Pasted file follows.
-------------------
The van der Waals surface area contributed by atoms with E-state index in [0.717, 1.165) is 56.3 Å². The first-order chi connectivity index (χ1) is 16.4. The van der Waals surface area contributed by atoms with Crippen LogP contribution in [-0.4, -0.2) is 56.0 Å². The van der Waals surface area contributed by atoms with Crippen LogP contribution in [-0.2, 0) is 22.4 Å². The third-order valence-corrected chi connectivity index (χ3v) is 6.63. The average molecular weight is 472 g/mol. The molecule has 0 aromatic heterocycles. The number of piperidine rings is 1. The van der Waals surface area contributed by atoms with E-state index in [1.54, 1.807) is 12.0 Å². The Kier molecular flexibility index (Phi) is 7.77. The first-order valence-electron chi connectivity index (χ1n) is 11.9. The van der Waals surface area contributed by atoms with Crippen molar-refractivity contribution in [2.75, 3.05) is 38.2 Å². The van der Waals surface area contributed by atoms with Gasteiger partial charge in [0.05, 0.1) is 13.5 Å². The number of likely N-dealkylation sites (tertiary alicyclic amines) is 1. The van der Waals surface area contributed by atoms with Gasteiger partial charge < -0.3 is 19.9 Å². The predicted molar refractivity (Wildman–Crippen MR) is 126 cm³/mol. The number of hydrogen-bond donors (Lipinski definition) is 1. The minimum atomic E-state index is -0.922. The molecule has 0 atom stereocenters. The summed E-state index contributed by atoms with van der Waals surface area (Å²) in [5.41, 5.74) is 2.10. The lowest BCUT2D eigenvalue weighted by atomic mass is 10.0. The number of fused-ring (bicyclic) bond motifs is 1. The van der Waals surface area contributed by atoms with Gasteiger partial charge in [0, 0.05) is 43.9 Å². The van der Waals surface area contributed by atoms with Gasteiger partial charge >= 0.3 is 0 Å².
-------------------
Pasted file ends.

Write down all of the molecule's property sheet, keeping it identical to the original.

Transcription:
The van der Waals surface area contributed by atoms with E-state index in [0.717, 1.165) is 56.3 Å². The first-order chi connectivity index (χ1) is 16.4. The van der Waals surface area contributed by atoms with Crippen LogP contribution in [-0.4, -0.2) is 56.0 Å². The van der Waals surface area contributed by atoms with Crippen LogP contribution in [-0.2, 0) is 22.4 Å². The third-order valence-corrected chi connectivity index (χ3v) is 6.63. The average molecular weight is 472 g/mol. The molecule has 0 aromatic heterocycles. The number of piperidine rings is 1. The van der Waals surface area contributed by atoms with E-state index in [1.54, 1.807) is 12.0 Å². The Kier molecular flexibility index (Phi) is 7.77. The first-order valence-electron chi connectivity index (χ1n) is 11.9. The van der Waals surface area contributed by atoms with Crippen molar-refractivity contribution in [2.75, 3.05) is 38.2 Å². The van der Waals surface area contributed by atoms with Gasteiger partial charge in [0.05, 0.1) is 13.5 Å². The number of likely N-dealkylation sites (tertiary alicyclic amines) is 1. The van der Waals surface area contributed by atoms with Gasteiger partial charge < -0.3 is 19.9 Å². The predicted molar refractivity (Wildman–Crippen MR) is 126 cm³/mol. The number of hydrogen-bond donors (Lipinski definition) is 1. The minimum atomic E-state index is -0.922. The molecule has 0 atom stereocenters. The summed E-state index contributed by atoms with van der Waals surface area (Å²) in [5.41, 5.74) is 2.10. The lowest BCUT2D eigenvalue weighted by atomic mass is 10.0. The number of fused-ring (bicyclic) bond motifs is 1. The van der Waals surface area contributed by atoms with Gasteiger partial charge in [0, 0.05) is 43.9 Å². The van der Waals surface area contributed by atoms with Gasteiger partial charge >= 0.3 is 0 Å².